For years, it seems, Edward Laird roamed around the country — from the Southwest to New England, Oregon to Florida — brazenly breaking into homes and stealing valuables. He made headlines nationwide a decade ago, when he was accused of nabbing what was purported to be a valuable van Gogh sketch from a Santa Fe home.

Described as homeless in recent court documents, Laird, 53, continued on a path of high-dollar serial burglaries despite multiple arrests and convictions, time in prison, skipped court hearings and repeated probation violations.

Until, that is, Santa Fe County sheriff’s deputies caught up with him earlier this month at what they say was a vacant home on rural Red Rock Road. Laird was arrested on several active warrants and now faces new charges accusing him of burglarizing homes in Cerrillos and Madrid, including charges filed Thursday in a case that dates to 2016.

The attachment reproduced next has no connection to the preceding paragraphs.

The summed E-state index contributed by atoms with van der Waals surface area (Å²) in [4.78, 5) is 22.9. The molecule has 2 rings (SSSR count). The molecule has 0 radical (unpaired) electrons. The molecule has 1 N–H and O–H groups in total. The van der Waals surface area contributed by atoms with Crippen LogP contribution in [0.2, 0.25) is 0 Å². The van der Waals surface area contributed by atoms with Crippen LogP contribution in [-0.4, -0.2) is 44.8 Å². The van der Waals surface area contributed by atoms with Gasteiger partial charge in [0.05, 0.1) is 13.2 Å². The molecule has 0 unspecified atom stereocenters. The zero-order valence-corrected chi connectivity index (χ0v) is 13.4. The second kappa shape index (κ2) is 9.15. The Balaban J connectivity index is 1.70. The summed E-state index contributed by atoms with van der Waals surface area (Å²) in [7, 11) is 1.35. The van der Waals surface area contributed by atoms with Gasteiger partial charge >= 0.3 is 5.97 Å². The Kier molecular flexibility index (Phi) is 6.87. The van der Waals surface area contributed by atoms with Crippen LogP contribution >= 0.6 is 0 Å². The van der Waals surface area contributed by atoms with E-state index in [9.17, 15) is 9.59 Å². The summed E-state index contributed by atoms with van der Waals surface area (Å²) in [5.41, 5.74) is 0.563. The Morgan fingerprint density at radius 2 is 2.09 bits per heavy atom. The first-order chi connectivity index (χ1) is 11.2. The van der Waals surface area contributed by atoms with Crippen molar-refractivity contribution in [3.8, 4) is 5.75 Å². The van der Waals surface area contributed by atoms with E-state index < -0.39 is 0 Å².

As he remains in the Santa Fe County jail, residents of the communities say he has been menacing them for at least a couple of years, prompting homeowners to beef up security by installing cameras or even buying a gun.

This time, they hope authorities succeed in keeping Laird behind bars.

“We’re all trying to do what we can to keep him in jail,” said Joyce Hood of Madrid, who suspects Laird burglarized her home last year. She is a member of an online group of area residents who have been posting updates about Laird and the ongoing burglaries.

“He’s just wreaked havoc in the community,” Hood said.

Caught on camera

Homeowners’ surveillance cameras might have helped lead sheriff’s office detectives to Laird, who had been sought by law enforcement “for several months,” according to a statement of probable cause filed this month in Santa Fe County Magistrate Court.